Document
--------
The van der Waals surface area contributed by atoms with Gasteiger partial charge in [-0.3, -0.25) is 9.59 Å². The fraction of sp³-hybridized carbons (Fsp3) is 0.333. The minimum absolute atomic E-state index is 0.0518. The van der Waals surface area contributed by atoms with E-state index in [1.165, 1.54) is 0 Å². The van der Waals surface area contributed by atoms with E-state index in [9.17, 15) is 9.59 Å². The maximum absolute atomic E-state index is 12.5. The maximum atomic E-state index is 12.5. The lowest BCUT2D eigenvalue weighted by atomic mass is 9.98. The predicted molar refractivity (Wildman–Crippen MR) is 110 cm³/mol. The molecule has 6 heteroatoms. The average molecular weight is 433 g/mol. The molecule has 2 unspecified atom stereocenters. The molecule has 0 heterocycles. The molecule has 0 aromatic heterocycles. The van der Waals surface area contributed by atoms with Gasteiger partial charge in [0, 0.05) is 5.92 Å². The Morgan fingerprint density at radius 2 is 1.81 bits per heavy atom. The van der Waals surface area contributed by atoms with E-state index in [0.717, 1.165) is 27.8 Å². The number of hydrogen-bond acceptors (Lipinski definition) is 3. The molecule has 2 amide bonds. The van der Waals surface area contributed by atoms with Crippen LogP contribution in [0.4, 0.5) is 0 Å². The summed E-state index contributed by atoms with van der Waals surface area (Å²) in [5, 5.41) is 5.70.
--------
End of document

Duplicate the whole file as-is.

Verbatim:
The van der Waals surface area contributed by atoms with Gasteiger partial charge in [-0.3, -0.25) is 9.59 Å². The fraction of sp³-hybridized carbons (Fsp3) is 0.333. The minimum absolute atomic E-state index is 0.0518. The van der Waals surface area contributed by atoms with E-state index in [1.165, 1.54) is 0 Å². The van der Waals surface area contributed by atoms with E-state index in [9.17, 15) is 9.59 Å². The maximum absolute atomic E-state index is 12.5. The maximum atomic E-state index is 12.5. The lowest BCUT2D eigenvalue weighted by atomic mass is 9.98. The predicted molar refractivity (Wildman–Crippen MR) is 110 cm³/mol. The molecule has 6 heteroatoms. The average molecular weight is 433 g/mol. The molecule has 2 unspecified atom stereocenters. The molecule has 0 heterocycles. The molecule has 0 aromatic heterocycles. The van der Waals surface area contributed by atoms with Gasteiger partial charge in [0, 0.05) is 5.92 Å². The Morgan fingerprint density at radius 2 is 1.81 bits per heavy atom. The van der Waals surface area contributed by atoms with E-state index in [0.717, 1.165) is 27.8 Å². The number of hydrogen-bond acceptors (Lipinski definition) is 3. The molecule has 2 amide bonds. The van der Waals surface area contributed by atoms with Crippen LogP contribution in [0.4, 0.5) is 0 Å². The summed E-state index contributed by atoms with van der Waals surface area (Å²) in [5, 5.41) is 5.70.